“the range of political, organizational and administrative processes through which interests are articulated, input is absorbed, decisions are made and implemented, and decision makers are held accountable in the development and management of water resources and delivery of water services.”[2]

POLIS, a BC research and sustainability institute, has done extensive work on the idea of “ecological governance” and applied this idea to watersheds.

“Ecological governance means embedding the environment in all levels of decision-making and action – from the personal to the global. It means thinking about our cities and communities, our forests and watersheds, our economic and political life within a new paradigm that treats the environment not as an add-on or afterthought, but as all-encompassing and all pervasive.

“Ecological governance is thus about democracy and community. It is also about the natural world within which our communities exist and interact, and which sustains us.”[3]

It reflects the necessary shift in thought that can help us to address our issues with water more holistically and sustainably.

Applying the Participatory Model to Prince Edward Island’s Water Act

What we require at this point is a commitment to a participatory process of policy development to find ways of considering and incorporating such models of governance in the Water Act. We have indicated some worthwhile directions that might be pursued in developing such policy (additional ideas and examples are appended). We believe that it is essential to “widen the funnel” so that more of the concerned input of engaged citizens, reflected in the wide public participation in the consultations, can have a meaningful voice in discussing the range of options and formulating the emerging policy.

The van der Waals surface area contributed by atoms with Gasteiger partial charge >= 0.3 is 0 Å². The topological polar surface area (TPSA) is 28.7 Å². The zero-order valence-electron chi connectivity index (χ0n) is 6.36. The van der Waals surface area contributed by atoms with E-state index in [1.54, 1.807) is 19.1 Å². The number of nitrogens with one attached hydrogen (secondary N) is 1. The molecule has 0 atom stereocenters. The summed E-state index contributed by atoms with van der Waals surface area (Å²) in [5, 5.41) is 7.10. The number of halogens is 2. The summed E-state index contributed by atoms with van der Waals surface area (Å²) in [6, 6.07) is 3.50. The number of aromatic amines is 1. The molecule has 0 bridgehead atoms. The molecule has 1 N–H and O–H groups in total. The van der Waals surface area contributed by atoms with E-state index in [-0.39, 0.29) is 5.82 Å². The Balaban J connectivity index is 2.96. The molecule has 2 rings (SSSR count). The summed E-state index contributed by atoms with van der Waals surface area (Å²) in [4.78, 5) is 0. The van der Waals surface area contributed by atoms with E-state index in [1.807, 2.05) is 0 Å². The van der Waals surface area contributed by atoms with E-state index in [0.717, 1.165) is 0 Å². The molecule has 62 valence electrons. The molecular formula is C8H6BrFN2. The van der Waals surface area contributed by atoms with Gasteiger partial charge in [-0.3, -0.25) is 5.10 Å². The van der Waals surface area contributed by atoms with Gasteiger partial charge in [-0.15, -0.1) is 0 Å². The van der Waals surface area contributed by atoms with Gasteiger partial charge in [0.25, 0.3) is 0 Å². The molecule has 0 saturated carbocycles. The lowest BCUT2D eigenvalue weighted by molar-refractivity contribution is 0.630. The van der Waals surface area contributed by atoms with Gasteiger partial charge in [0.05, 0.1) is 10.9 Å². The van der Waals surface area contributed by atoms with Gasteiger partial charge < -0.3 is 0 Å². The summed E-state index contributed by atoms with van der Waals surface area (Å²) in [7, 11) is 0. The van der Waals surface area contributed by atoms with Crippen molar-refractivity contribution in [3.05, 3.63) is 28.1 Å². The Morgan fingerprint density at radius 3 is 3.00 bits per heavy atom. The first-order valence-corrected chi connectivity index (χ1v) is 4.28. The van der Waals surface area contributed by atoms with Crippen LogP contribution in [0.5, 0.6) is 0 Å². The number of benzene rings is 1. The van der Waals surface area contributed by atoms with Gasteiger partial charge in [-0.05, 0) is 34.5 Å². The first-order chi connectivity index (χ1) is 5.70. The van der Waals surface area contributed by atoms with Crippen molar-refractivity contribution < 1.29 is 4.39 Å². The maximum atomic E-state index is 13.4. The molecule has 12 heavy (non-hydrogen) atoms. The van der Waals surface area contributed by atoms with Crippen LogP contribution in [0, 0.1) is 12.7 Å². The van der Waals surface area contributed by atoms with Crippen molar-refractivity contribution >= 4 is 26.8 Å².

It is also important to recognize that whatever policy and governance structures we develop will be grounded in particular values and ethics. Whether we view water as an economic good, a human right and social good, a human and ecosystem right and socio-ecological good, or as a sector, our focus will have important implications. What are the goals and rationales? Who are the important “stakeholders” to represent? What approach to democracy? What model of governance? What strategies will be used in governance?

In an earlier presentation, we had suggested the idea of a Water Governance Board to the EAC. We think that some form of such a board is an excellent idea, and that it be based on the ideas discussed above: multiple stakeholders, shared decision making, active public participation. There are examples of boards in California and in parts of Europe.   In Canada, the Okanagan Basin Water Board and Ontario’s Conservation Authorities are illustrations of agencies that have incorporated ideas of collaborative governance.